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Connecticut Schools To Prioritize Summer Education, Mental Health With $1.1 Billion In Federal Aid

Connecticut public education is to get $1.1 billion from the federal rescue package. Governor Ned Lamont said he wants to use “a fair amount” of the money for summer school and children’s mental health services.

Lamont said close to 200,000 Connecticut public school children, mainly from the cities, have not been in school during the pandemic. That’s why summer school would be necessary to get them up to speed for class in September.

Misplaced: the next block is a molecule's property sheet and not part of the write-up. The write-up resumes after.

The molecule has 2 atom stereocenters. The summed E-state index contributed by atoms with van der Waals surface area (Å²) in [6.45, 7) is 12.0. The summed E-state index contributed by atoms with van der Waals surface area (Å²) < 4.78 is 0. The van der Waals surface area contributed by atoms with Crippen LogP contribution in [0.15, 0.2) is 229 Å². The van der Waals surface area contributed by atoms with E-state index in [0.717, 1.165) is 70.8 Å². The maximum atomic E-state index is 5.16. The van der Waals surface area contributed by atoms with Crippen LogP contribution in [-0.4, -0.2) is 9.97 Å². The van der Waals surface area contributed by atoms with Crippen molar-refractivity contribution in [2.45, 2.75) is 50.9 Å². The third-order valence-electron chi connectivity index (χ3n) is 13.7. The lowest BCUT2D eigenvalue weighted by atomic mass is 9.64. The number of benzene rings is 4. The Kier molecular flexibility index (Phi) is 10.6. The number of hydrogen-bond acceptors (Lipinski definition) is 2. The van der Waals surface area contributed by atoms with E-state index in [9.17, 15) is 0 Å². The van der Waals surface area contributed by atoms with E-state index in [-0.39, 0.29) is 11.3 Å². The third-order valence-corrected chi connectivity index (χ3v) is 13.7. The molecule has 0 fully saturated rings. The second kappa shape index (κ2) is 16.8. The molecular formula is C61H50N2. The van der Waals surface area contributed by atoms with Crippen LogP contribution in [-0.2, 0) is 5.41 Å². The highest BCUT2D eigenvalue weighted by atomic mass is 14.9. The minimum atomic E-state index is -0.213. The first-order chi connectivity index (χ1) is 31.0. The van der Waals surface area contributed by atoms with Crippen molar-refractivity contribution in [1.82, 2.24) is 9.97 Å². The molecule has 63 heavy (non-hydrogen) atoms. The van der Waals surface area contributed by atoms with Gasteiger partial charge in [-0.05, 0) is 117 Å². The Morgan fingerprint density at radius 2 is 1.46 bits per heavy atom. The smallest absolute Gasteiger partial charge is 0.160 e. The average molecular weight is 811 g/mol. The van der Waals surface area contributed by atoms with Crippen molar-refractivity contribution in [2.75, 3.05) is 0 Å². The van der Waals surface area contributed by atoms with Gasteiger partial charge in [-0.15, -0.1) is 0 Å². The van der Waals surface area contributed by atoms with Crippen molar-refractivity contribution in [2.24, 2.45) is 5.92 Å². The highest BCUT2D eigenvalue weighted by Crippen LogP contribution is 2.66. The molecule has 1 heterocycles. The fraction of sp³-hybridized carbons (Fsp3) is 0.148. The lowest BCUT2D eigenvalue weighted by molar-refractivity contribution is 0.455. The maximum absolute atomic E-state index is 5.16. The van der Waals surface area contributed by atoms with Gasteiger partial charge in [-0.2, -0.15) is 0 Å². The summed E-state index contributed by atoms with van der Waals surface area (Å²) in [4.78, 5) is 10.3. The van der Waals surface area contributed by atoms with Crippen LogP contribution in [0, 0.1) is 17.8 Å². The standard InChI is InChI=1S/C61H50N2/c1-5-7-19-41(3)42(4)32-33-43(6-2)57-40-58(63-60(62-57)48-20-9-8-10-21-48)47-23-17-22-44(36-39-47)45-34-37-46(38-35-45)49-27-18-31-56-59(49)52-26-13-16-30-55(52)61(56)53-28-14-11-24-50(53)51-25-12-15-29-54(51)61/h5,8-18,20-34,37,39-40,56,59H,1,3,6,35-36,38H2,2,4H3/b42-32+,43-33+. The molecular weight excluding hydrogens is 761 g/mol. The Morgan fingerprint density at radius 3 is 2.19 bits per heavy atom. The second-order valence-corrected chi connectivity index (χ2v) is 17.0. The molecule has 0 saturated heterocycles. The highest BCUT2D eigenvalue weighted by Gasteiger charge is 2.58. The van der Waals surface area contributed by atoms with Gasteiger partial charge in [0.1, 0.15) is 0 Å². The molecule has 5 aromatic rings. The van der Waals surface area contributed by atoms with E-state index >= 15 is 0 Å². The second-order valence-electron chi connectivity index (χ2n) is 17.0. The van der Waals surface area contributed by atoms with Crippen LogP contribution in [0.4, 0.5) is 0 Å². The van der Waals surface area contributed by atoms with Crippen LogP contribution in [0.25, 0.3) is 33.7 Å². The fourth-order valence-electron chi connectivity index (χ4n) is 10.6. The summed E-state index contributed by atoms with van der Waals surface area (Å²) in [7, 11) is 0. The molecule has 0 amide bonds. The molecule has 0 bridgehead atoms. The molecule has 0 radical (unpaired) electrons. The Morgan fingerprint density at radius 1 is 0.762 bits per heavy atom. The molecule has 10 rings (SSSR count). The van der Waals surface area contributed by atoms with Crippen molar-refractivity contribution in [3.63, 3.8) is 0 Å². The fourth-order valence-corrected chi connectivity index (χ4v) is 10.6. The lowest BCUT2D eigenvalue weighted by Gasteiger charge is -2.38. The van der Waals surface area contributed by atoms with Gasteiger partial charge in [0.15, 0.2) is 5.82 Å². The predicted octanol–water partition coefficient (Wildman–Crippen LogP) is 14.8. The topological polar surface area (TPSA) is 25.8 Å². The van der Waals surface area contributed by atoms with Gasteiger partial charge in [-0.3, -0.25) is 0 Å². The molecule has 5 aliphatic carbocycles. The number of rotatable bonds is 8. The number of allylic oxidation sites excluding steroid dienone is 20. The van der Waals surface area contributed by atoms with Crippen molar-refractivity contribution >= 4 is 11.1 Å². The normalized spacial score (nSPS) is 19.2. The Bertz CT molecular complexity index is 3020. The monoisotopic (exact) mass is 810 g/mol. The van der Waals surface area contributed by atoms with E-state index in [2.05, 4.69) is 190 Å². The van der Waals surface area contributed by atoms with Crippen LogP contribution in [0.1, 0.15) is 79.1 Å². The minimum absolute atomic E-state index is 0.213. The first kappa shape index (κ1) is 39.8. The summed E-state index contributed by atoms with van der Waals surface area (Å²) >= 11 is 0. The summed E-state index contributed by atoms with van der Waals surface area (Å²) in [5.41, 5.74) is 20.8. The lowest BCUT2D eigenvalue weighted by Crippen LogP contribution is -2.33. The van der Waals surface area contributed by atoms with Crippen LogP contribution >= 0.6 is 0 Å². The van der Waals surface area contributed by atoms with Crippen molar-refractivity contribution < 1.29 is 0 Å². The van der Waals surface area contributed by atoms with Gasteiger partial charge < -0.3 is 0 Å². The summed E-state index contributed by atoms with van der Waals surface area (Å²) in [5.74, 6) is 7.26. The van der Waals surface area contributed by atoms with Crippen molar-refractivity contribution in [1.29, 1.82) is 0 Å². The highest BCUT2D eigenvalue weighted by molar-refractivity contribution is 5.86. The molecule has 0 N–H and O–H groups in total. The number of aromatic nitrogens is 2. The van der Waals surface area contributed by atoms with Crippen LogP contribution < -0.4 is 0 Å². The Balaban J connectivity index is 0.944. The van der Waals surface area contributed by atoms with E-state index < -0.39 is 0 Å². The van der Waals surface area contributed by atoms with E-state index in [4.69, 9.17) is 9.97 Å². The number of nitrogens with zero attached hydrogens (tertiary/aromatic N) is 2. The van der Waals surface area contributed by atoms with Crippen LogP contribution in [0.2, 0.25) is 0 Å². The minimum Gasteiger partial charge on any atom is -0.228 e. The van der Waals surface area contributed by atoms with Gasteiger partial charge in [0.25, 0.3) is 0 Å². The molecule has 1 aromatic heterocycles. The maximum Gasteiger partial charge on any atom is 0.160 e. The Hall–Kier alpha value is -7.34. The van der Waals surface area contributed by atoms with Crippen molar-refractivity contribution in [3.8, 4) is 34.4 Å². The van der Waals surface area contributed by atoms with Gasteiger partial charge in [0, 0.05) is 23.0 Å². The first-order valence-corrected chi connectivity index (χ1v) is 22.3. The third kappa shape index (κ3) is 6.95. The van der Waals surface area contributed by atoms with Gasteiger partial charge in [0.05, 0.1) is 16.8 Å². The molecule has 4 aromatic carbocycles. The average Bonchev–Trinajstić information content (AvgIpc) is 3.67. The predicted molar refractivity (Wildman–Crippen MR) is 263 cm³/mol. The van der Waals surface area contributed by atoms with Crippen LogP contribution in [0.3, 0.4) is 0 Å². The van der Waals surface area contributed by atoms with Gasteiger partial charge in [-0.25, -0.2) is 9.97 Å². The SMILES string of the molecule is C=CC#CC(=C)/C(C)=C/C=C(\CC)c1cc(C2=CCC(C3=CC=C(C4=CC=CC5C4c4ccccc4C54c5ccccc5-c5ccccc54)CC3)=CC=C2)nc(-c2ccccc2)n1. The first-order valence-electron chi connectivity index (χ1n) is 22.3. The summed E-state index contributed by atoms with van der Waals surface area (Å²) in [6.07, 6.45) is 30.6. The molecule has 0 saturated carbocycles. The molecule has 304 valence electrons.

“Learning for college credits, as well, and summer internships for the older kids. Just to get them socializing with their friends and thinking about learning again. They don’t need more Zoom. They don’t need more computer instruction,” Lamont said.

Lamont has asked his education and mental health and addiction services commissioners to develop proposals within the next month for summer school and mental health outreach programs that would begin in July.

Connecticut received $492 million for public education from the COVID relief funds passed by Congress last year.

Copyright 2021 WSHU

As WSHU Public Radio’s award-winning senior political reporter, Ebong Udoma draws on his extensive tenure to delve deep into state politics during a major election year. In addition to providing long-form reports and features for WSHU, he regularly contributes spot news to NPR, and has worked at the NPR National News Desk as part of NPR’s diversity initiative.
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